Temporomandibular Joint Disorder, or TMJ, is a condition in which the temporomandibular joint is injured causing facial muscle and nerve issues. This joint connects the jawbone to the skull, and when injured can lead to painful chewing, popping or clicking of the jaw along with swelling, tooth grinding, headaches, and more.
There are a wide variety of factors that cause this disorder including arthritis, misalignment, teeth grinding, stress or anxiety, poor posture and/or trama. Because this is found more commonly in women than in men, there is believed to be a possible link between female hormones and TMJ disorders.
8 Possible Treatments Options for TMJ (Temporomandibular Joint Disorder)
While this is not a complete list of options to treat TMJ, it does provide some of the most frequently used and recommended treatment techniques that can help to alleviate pain and discomfort from TMJ and promote healing.
1. Heat or Cold:
Applying a moist heat or cold pack to your face can help reduce inflammation and pain and encourage the healing process.
2. Lifestyle Changes:
There are a number of lifestyle changes that you can make that can help to reduce symptoms and increase healing, including avoiding eating chewy substances like candy, gum, and other dense foods, avoiding extreme jaw movements and resting your chin on your hands, and reducing overall stress.
3. Jaw Exercises:
Gently exercising your jaw may help to increase your mobility and healing. Your dentist or a physical therapist can give you insight into which exercise work best at strengthening and stretching those muscles and ligaments.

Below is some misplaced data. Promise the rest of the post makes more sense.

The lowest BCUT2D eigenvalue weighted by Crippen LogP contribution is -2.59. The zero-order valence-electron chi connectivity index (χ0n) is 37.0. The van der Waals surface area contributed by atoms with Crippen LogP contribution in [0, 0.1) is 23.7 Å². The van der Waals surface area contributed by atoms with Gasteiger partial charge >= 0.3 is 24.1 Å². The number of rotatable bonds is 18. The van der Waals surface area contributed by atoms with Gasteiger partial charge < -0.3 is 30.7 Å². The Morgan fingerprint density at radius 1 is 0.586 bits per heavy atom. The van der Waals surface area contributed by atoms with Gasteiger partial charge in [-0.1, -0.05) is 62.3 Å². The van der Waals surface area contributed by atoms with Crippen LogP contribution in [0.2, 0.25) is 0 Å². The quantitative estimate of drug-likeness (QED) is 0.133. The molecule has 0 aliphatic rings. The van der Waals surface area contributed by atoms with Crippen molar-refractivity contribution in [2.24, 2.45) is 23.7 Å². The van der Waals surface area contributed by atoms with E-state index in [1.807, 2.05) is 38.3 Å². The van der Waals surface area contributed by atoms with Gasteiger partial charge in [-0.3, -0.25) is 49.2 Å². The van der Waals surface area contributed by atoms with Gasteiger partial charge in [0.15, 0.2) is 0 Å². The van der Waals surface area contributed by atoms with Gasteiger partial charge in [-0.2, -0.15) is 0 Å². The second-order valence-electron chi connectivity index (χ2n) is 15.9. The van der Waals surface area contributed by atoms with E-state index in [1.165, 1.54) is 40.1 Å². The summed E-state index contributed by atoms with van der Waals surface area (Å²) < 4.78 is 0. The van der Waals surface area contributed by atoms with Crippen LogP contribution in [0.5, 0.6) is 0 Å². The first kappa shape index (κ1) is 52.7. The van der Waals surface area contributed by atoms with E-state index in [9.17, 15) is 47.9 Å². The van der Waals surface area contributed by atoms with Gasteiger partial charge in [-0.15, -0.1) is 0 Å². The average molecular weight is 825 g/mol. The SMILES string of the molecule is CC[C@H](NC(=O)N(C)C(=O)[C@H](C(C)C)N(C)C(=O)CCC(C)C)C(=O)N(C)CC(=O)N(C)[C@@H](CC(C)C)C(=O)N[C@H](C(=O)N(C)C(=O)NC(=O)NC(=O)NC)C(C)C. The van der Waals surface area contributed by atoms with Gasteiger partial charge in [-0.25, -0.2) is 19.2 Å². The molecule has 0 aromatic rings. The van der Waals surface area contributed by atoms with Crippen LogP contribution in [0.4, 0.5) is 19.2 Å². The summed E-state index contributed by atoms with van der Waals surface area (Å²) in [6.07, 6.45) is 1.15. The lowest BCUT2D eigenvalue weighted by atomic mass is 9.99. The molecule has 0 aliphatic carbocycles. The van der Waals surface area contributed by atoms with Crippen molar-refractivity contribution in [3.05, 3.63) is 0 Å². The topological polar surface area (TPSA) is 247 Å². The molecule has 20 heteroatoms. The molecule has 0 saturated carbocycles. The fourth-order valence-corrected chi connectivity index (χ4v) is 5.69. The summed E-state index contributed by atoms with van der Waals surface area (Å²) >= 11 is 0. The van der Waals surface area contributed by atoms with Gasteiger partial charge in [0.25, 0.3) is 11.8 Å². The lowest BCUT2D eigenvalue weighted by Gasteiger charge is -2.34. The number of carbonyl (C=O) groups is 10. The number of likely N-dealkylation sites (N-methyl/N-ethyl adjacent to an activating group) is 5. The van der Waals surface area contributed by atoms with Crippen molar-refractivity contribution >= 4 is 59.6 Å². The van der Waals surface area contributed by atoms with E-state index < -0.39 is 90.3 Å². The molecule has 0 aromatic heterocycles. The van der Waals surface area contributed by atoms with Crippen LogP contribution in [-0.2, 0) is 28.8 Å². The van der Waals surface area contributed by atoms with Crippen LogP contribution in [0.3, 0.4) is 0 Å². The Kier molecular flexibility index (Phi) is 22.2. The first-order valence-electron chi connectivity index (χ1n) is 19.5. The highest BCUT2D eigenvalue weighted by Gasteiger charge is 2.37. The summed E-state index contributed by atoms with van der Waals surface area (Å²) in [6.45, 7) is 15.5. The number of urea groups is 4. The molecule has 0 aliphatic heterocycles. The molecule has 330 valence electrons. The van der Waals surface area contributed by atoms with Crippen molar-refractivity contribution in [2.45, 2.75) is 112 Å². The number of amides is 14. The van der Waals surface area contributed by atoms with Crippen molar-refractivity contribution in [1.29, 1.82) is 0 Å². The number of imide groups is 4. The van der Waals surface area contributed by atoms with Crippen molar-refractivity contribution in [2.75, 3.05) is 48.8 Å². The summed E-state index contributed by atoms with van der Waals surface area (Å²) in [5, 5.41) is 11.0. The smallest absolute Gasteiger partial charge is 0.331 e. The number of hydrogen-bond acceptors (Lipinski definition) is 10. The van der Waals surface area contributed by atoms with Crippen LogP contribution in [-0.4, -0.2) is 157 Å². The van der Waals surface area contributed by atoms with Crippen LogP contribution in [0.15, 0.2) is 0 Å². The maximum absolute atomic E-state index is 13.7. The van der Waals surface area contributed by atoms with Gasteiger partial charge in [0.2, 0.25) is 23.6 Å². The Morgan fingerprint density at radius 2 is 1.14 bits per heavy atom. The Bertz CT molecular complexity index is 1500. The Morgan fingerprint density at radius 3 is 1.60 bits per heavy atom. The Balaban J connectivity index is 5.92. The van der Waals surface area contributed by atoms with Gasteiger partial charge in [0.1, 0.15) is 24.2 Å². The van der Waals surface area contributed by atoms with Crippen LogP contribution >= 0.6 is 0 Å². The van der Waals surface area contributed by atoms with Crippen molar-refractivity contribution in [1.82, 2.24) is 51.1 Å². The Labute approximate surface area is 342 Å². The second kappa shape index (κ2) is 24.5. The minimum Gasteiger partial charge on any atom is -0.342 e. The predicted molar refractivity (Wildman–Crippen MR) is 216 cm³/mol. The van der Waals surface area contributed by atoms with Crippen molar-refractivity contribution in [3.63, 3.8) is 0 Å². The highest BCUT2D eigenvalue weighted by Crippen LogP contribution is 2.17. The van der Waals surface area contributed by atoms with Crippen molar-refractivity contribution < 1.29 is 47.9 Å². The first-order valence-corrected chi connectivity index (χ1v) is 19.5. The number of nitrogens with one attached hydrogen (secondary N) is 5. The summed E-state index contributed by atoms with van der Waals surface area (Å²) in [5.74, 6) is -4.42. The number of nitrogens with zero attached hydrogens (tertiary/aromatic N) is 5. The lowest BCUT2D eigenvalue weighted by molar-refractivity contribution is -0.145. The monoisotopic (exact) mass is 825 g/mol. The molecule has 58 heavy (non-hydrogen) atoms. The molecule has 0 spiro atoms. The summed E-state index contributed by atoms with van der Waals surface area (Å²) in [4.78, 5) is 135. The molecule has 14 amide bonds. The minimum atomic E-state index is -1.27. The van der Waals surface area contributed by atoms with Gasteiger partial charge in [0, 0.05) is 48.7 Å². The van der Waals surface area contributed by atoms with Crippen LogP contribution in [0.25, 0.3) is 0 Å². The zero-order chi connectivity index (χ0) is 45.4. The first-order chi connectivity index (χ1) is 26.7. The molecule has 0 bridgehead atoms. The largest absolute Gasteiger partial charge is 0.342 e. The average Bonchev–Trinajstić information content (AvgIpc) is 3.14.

4. Pain Medications:
While this should not be a long-term solution, pain medication can help to relieve discomfort caused by TMJ. Medications that are typically recommended or prescribed are acetaminophen (Tylenol), naproxen (Aleve, Naprosyn), ibuprofen (Advil, Motrin), or other non-sterodial anti-inflammatory drugs.
5. Stabilization splint or bite guard:
A splint or guard can help to steady the jaw and reduce opportunities for clenching or grinding of the teeth.
A simple injection of cortisone can also be a very helpful way of reducing pain and inflammation.
7. Transcutaneous electrical nerve stimulation (TENS):
During this therapy a patient can receive low-level electrical currents to relax the jaw and facial muscles and reduce pain.
While this should be the last resort for treating your TMJ, surgery can help to relieve TMJ symptoms by replacing the jaw joints with artificial implants.
If you are having pain and swelling issues with your jaw, you should consult with a dentist to see what the possible causes could be. If you do find out that you are dealing with this condition, there are a number of options to treat your TMJ in which your dentist can guide you and provide recommendations for.